The American Academy of Pediatrics has expressed a growing concern about chemicals added to both food and food packaging. There are over 10,000 different chemicals that are legal to add to food or food packaging in the United States and 1,000 of those additives do not require the Food and Drug Administration’s approval for use. As some of these chemicals have been grandfathered in from the 1950s, their only claim to safety is that no one has been able to prove that they are unsafe. For a complete and official definition of these Generally Recognized as Safe additives see the Food and Drug Administration’s website.
Several studies have shown that chemicals in plastic, cardboard, and food coatings can be a serious detriment to the health of a child. Children are at a greater risk because they are still growing and developing. Doctors of the American Academy of Pediatrics are now pushing for more research to be done on the effects of these additives in both adults and children. A serious lack of research on these subjects leaves doctors and parents feeling concerned about what they give to their patients and children. Currently, the Food and Drug Administration does not have the authority to retest many chemicals already on the market. Congressional action is the only way for the Food and Drug Administration to be granted permission to test the safety of food additives that have been consumed for generations. Doctors are especially worried about how a child’s hormones may respond to these chemicals potentially causing permanent damage to their health. The wait for more research continues. In the meantime, doctors have the following recommendations for parents and childcare workers.
Avoid these chemicals:
- Bisphenols (like BPA) disturb hormone production by acting like Estrogen.
- Phthalates can affect the development of male genitalia and increase the chance of developing childhood obesity.
- Perfluoroalkyl can negatively affect fertility, the immune system, and thyroid function.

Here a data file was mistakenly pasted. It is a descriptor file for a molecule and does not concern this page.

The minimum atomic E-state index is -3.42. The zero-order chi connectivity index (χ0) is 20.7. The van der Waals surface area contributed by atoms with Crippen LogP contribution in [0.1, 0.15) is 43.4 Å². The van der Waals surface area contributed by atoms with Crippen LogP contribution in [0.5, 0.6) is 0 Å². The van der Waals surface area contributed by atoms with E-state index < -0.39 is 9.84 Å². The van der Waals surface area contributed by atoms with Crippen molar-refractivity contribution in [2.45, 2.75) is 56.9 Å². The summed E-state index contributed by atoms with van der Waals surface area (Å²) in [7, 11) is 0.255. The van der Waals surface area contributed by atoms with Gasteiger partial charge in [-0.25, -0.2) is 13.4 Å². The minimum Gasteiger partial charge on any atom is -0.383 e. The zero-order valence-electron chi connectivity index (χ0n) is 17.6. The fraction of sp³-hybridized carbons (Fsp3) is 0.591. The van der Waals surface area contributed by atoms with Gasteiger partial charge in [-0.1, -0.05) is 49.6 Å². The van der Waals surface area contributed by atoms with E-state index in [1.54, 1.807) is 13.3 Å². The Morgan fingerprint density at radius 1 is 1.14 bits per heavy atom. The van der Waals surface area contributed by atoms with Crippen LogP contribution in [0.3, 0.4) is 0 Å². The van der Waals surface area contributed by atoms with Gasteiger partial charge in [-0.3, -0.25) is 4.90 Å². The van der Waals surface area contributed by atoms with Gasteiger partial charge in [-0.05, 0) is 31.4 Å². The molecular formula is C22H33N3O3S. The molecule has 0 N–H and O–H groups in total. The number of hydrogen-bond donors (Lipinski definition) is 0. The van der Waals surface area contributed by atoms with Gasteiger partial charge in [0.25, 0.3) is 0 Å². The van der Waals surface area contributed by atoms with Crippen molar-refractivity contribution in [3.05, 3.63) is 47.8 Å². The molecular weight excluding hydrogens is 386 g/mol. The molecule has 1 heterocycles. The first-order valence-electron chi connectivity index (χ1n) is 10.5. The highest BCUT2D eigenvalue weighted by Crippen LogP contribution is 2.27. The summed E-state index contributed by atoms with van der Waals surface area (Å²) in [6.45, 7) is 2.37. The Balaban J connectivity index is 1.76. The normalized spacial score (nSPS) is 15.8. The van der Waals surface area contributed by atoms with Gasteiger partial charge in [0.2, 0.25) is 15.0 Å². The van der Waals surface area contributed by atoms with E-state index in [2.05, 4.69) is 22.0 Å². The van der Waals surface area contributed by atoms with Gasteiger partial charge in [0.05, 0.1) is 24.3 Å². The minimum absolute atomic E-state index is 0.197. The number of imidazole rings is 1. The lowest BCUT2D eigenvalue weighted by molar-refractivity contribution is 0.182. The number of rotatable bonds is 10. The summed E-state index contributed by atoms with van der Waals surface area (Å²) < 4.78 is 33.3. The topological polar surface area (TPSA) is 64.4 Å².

- Perchlorate can impact cognitive development and thyroid function.
- Artificial food colors can aggravate the symptoms of Attention Deficit Disorder.
- Nitrates/nitrites have been tied to cancers of both the stomach and the nervous system.
These are easiest to identify and avoid through recycling codes 3, 6, and 7. If you see these numbers printed or embossed on the packaging of your child’s food do not purchase them. If they are unavoidable, then do not microwave or freeze this material as this will contribute to the leaching of chemicals into the child’s food. Everyday items such as canned food can present the danger of BPA. Popcorn bags and non-stick pans are coated in a chemical that some studies have linked to cancer. To avoid chemicals more thoroughly, buy unprocessed fruits and vegetables; wash and skin them before eating; and cook/store foods in stainless steel and glass containers.
This helpful article from PBS lists the “Dirty Dozen” otherwise known as twelve of the most chemical-laden produce items at the grocery store. Similarly, it lists the “Clean Fifteen” a group of produce items that require fewer pesticides and other such chemicals during their growth and processing.
The most influential step you can take to improve the health of the nation is to write to or call your local congressperson to inform them of your concern for the safety of your food. The Food and Drug Administration needs congressional approval to do the kind of testing that the American Academy of Pediatrics deems vital to the health and safety of our growing nation. You can help change the country for the better by communicating your concerns to your local congressperson and then voting when the issue is brought forth.